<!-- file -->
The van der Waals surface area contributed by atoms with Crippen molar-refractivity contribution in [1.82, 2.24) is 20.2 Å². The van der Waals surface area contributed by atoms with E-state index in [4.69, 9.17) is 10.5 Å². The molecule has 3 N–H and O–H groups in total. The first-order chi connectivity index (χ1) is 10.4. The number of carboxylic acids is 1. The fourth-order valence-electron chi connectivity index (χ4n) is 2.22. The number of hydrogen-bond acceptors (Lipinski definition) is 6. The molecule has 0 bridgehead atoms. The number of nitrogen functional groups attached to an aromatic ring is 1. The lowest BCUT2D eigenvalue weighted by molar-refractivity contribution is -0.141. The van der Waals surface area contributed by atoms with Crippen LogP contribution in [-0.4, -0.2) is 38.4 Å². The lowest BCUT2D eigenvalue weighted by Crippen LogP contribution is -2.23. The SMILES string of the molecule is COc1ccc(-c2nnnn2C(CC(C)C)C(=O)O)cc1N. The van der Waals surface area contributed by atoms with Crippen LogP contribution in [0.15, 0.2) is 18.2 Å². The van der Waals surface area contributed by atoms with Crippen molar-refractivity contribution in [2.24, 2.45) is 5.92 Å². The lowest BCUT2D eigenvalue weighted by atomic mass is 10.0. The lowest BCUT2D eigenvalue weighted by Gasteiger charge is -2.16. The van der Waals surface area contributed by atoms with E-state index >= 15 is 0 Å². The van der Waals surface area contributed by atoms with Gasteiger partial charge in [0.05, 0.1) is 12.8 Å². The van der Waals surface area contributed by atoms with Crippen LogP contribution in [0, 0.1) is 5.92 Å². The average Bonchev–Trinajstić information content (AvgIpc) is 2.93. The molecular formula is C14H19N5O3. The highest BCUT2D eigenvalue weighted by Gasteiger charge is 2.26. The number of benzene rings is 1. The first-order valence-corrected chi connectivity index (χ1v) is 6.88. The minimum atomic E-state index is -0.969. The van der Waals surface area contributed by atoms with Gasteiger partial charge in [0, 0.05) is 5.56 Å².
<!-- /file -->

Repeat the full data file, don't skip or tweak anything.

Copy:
The van der Waals surface area contributed by atoms with Crippen molar-refractivity contribution in [1.82, 2.24) is 20.2 Å². The van der Waals surface area contributed by atoms with E-state index in [4.69, 9.17) is 10.5 Å². The molecule has 3 N–H and O–H groups in total. The first-order chi connectivity index (χ1) is 10.4. The number of carboxylic acids is 1. The fourth-order valence-electron chi connectivity index (χ4n) is 2.22. The number of hydrogen-bond acceptors (Lipinski definition) is 6. The molecule has 0 bridgehead atoms. The number of nitrogen functional groups attached to an aromatic ring is 1. The lowest BCUT2D eigenvalue weighted by molar-refractivity contribution is -0.141. The van der Waals surface area contributed by atoms with Crippen LogP contribution in [-0.4, -0.2) is 38.4 Å². The lowest BCUT2D eigenvalue weighted by Crippen LogP contribution is -2.23. The SMILES string of the molecule is COc1ccc(-c2nnnn2C(CC(C)C)C(=O)O)cc1N. The van der Waals surface area contributed by atoms with Crippen LogP contribution in [0.15, 0.2) is 18.2 Å². The van der Waals surface area contributed by atoms with Crippen molar-refractivity contribution in [2.24, 2.45) is 5.92 Å². The lowest BCUT2D eigenvalue weighted by atomic mass is 10.0. The lowest BCUT2D eigenvalue weighted by Gasteiger charge is -2.16. The van der Waals surface area contributed by atoms with E-state index >= 15 is 0 Å². The van der Waals surface area contributed by atoms with Gasteiger partial charge in [0.05, 0.1) is 12.8 Å². The van der Waals surface area contributed by atoms with Crippen LogP contribution in [0, 0.1) is 5.92 Å². The average Bonchev–Trinajstić information content (AvgIpc) is 2.93. The molecular formula is C14H19N5O3. The highest BCUT2D eigenvalue weighted by Gasteiger charge is 2.26. The number of benzene rings is 1. The first-order valence-corrected chi connectivity index (χ1v) is 6.88. The minimum atomic E-state index is -0.969. The van der Waals surface area contributed by atoms with Gasteiger partial charge in [0, 0.05) is 5.56 Å².